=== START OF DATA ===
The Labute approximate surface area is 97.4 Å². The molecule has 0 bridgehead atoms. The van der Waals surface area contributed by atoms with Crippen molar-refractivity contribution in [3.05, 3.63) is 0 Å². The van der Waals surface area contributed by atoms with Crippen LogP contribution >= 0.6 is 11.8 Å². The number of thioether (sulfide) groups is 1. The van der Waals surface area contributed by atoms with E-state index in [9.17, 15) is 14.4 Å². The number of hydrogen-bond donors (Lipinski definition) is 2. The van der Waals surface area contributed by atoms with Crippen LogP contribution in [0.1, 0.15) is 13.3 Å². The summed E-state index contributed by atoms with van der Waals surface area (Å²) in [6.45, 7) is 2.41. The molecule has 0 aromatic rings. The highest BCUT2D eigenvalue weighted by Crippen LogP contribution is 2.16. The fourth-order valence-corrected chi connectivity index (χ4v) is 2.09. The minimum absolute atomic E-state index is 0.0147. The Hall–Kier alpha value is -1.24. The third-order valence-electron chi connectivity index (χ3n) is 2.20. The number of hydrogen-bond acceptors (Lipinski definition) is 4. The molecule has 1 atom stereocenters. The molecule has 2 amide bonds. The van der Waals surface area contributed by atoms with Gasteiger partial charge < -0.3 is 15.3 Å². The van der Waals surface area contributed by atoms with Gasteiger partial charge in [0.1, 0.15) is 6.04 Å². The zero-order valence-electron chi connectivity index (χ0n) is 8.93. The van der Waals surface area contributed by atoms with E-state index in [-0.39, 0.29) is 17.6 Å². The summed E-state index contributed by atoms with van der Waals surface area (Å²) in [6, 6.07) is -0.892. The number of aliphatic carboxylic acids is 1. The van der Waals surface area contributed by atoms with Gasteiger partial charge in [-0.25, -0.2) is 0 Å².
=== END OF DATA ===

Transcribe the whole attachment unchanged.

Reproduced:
The Labute approximate surface area is 97.4 Å². The molecule has 0 bridgehead atoms. The van der Waals surface area contributed by atoms with Crippen molar-refractivity contribution in [3.05, 3.63) is 0 Å². The van der Waals surface area contributed by atoms with Crippen LogP contribution >= 0.6 is 11.8 Å². The number of thioether (sulfide) groups is 1. The van der Waals surface area contributed by atoms with E-state index in [9.17, 15) is 14.4 Å². The number of hydrogen-bond donors (Lipinski definition) is 2. The van der Waals surface area contributed by atoms with Crippen LogP contribution in [0.1, 0.15) is 13.3 Å². The summed E-state index contributed by atoms with van der Waals surface area (Å²) in [6.45, 7) is 2.41. The molecule has 0 aromatic rings. The highest BCUT2D eigenvalue weighted by Crippen LogP contribution is 2.16. The fourth-order valence-corrected chi connectivity index (χ4v) is 2.09. The minimum absolute atomic E-state index is 0.0147. The Hall–Kier alpha value is -1.24. The third-order valence-electron chi connectivity index (χ3n) is 2.20. The number of hydrogen-bond acceptors (Lipinski definition) is 4. The molecule has 1 atom stereocenters. The molecule has 2 amide bonds. The van der Waals surface area contributed by atoms with Gasteiger partial charge < -0.3 is 15.3 Å². The van der Waals surface area contributed by atoms with Gasteiger partial charge in [0.1, 0.15) is 6.04 Å². The zero-order valence-electron chi connectivity index (χ0n) is 8.93. The van der Waals surface area contributed by atoms with E-state index in [-0.39, 0.29) is 17.6 Å². The summed E-state index contributed by atoms with van der Waals surface area (Å²) in [6, 6.07) is -0.892. The number of aliphatic carboxylic acids is 1. The van der Waals surface area contributed by atoms with Gasteiger partial charge in [-0.25, -0.2) is 0 Å².